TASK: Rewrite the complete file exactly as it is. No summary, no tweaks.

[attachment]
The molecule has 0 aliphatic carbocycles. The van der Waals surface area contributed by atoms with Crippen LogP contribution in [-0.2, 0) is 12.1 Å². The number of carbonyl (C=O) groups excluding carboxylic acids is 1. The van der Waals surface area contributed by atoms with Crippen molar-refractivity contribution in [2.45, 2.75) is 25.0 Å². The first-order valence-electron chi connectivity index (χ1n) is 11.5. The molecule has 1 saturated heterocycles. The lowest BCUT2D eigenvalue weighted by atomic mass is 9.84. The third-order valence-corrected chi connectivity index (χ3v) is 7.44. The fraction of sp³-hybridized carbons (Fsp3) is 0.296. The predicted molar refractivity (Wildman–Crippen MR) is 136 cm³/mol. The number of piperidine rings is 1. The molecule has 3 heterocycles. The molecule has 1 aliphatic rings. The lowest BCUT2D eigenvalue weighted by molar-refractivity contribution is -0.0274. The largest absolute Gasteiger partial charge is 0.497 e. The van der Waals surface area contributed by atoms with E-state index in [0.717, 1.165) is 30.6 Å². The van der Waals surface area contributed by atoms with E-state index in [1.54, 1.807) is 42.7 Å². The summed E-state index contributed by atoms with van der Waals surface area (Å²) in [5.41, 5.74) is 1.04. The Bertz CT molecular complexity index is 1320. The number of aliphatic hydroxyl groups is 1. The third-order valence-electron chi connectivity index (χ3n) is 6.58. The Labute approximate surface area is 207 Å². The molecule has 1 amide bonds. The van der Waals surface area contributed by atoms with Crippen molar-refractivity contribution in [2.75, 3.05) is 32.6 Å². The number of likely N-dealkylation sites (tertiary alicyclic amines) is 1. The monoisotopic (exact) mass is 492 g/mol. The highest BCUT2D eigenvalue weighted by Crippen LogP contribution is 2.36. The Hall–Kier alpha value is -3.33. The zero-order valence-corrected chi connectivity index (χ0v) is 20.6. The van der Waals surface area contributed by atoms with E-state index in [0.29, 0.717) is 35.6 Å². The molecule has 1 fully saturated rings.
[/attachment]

The molecule has 0 aliphatic carbocycles. The van der Waals surface area contributed by atoms with Crippen LogP contribution in [-0.2, 0) is 12.1 Å². The number of carbonyl (C=O) groups excluding carboxylic acids is 1. The van der Waals surface area contributed by atoms with Crippen molar-refractivity contribution in [2.45, 2.75) is 25.0 Å². The first-order valence-electron chi connectivity index (χ1n) is 11.5. The molecule has 1 saturated heterocycles. The lowest BCUT2D eigenvalue weighted by atomic mass is 9.84. The third-order valence-corrected chi connectivity index (χ3v) is 7.44. The fraction of sp³-hybridized carbons (Fsp3) is 0.296. The predicted molar refractivity (Wildman–Crippen MR) is 136 cm³/mol. The number of piperidine rings is 1. The molecule has 3 heterocycles. The molecule has 1 aliphatic rings. The lowest BCUT2D eigenvalue weighted by molar-refractivity contribution is -0.0274. The largest absolute Gasteiger partial charge is 0.497 e. The van der Waals surface area contributed by atoms with E-state index in [0.717, 1.165) is 30.6 Å². The van der Waals surface area contributed by atoms with E-state index in [1.54, 1.807) is 42.7 Å². The summed E-state index contributed by atoms with van der Waals surface area (Å²) in [5.41, 5.74) is 1.04. The Bertz CT molecular complexity index is 1320. The number of aliphatic hydroxyl groups is 1. The third-order valence-electron chi connectivity index (χ3n) is 6.58. The Labute approximate surface area is 207 Å². The molecule has 1 amide bonds. The van der Waals surface area contributed by atoms with Crippen molar-refractivity contribution in [2.75, 3.05) is 32.6 Å². The number of likely N-dealkylation sites (tertiary alicyclic amines) is 1. The monoisotopic (exact) mass is 492 g/mol. The highest BCUT2D eigenvalue weighted by Crippen LogP contribution is 2.36. The Hall–Kier alpha value is -3.33. The zero-order valence-corrected chi connectivity index (χ0v) is 20.6. The van der Waals surface area contributed by atoms with E-state index in [0.29, 0.717) is 35.6 Å². The molecule has 1 fully saturated rings.